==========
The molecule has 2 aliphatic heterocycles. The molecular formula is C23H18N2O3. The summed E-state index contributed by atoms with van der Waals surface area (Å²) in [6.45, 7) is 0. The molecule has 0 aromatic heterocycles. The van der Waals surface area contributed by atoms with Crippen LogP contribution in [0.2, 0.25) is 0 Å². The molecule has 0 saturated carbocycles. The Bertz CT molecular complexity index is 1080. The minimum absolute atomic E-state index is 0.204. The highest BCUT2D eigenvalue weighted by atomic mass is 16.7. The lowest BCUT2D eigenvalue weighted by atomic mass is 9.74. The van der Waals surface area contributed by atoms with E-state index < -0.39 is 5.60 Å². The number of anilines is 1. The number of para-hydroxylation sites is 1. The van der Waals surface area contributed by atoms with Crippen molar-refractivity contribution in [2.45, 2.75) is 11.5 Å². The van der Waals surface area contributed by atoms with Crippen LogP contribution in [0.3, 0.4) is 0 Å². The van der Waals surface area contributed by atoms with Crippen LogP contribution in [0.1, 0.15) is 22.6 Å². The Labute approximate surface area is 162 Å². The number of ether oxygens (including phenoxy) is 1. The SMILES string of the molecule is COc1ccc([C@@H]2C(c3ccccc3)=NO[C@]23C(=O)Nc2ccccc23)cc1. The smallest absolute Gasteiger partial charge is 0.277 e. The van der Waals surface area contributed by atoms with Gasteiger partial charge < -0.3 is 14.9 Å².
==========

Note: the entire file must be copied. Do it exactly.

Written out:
The molecule has 2 aliphatic heterocycles. The molecular formula is C23H18N2O3. The summed E-state index contributed by atoms with van der Waals surface area (Å²) in [6.45, 7) is 0. The molecule has 0 aromatic heterocycles. The van der Waals surface area contributed by atoms with Crippen LogP contribution in [0.2, 0.25) is 0 Å². The molecule has 0 saturated carbocycles. The Bertz CT molecular complexity index is 1080. The minimum absolute atomic E-state index is 0.204. The highest BCUT2D eigenvalue weighted by atomic mass is 16.7. The lowest BCUT2D eigenvalue weighted by atomic mass is 9.74. The van der Waals surface area contributed by atoms with E-state index < -0.39 is 5.60 Å². The number of anilines is 1. The number of para-hydroxylation sites is 1. The van der Waals surface area contributed by atoms with Crippen molar-refractivity contribution in [2.45, 2.75) is 11.5 Å². The van der Waals surface area contributed by atoms with Crippen LogP contribution in [0.3, 0.4) is 0 Å². The van der Waals surface area contributed by atoms with Crippen LogP contribution in [0.1, 0.15) is 22.6 Å². The Labute approximate surface area is 162 Å². The number of ether oxygens (including phenoxy) is 1. The SMILES string of the molecule is COc1ccc([C@@H]2C(c3ccccc3)=NO[C@]23C(=O)Nc2ccccc23)cc1. The smallest absolute Gasteiger partial charge is 0.277 e. The van der Waals surface area contributed by atoms with Gasteiger partial charge < -0.3 is 14.9 Å².